The truth is God was preparing me for this mission since becoming a Christian four years ago. With every Scripture, every sermon, every bible study, every podcast, every class, every conversation with mature believers, every confession, every prayer, every praise, every act of service in the name of Jesus, God was really just preparing my HEART for this trip. He could handle the rest of the details. It wasn’t that I had to understand the gospel inside-and-out, I just had to understand and trust the nature and character of the God who was at the center of the story. Trust that He has a pre-determined plan for my life which for whatever reason had me carryover vacation and spend it going into South Sudan and telling people about Jesus.
God has been so gracious to this entire team these past 12 days. Not only did he protect us from every illness and injury, he graciously allowed us to witness over 60 South Sudanese actually give their lives to Jesus Christ! Come on. Over 60?!?! I’m sure many will never get to experience this and I’m sure it’s something I personally will never forget. But… the real question for me is: would it have been OK if no one gave a life to Christ this week? If only seeds were planted without us seeing any tangible fruit? But what if that happened to be God’s plan for this trip? Would we have had the faith needed to persevere and trust that His will was still being done regardless? Could we have faced our church, family, friends, supporters, and prayer partners when we got back home? What would we tell them? What would we put on the blog? There are missionaries who spend their entire lives evangelizing in difficult places and never see *any* tangible fruit. God must have counted them quite worthy and deep in faith to endure that kind of a calling.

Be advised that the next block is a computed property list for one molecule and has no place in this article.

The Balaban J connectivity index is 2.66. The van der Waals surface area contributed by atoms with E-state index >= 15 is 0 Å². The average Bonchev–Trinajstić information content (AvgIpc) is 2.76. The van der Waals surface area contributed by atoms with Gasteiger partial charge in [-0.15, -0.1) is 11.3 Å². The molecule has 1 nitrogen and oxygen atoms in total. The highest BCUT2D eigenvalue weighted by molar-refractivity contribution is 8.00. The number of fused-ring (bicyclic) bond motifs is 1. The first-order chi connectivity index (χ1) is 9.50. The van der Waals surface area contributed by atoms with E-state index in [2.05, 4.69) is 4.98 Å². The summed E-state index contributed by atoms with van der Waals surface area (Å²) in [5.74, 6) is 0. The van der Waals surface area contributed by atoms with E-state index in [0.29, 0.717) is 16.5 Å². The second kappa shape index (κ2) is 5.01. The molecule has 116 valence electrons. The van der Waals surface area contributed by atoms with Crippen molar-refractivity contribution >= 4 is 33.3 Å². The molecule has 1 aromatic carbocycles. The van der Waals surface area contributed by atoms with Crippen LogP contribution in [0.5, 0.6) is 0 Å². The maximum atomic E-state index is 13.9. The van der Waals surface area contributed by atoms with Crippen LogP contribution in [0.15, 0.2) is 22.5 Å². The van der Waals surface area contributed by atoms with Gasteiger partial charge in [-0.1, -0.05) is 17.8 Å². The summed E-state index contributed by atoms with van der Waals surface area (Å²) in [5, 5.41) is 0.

But here’s what’s so crazy about this: if we spend our entire lives trying to help save just a single soul it would have been time well spent. You see, whether we help impact 1 soul, 100 souls, or 100,000, any of those numbers times infinity still equals… infinity! The “return” on our life investment would be incalculably high regardless of the scenario. A soul is forever and eternity is a very long time… We simply can’t be “counting” souls won the same we we count our Ugandan Shillings in the markeplace. When we do, we completely miss the idea of eternity.
There’s no doubt God has moved mightily on this mission, and for that I am so humbled and grateful to be a part. But as I fly home and reflect on what has been done here, I’m not concerned about numbers. For me, I choose to rejoice in the fact that God granted me the privilege of planting a seed or two, that other believers will surely come along and water, that God will or will not grow in His perfect timing, and maybe, just maybe, God has given me a small, but real role in affecting the eternity of someone, somewhere on this planet. And for that, I am truly humbled. To Him be the glory. See you soon.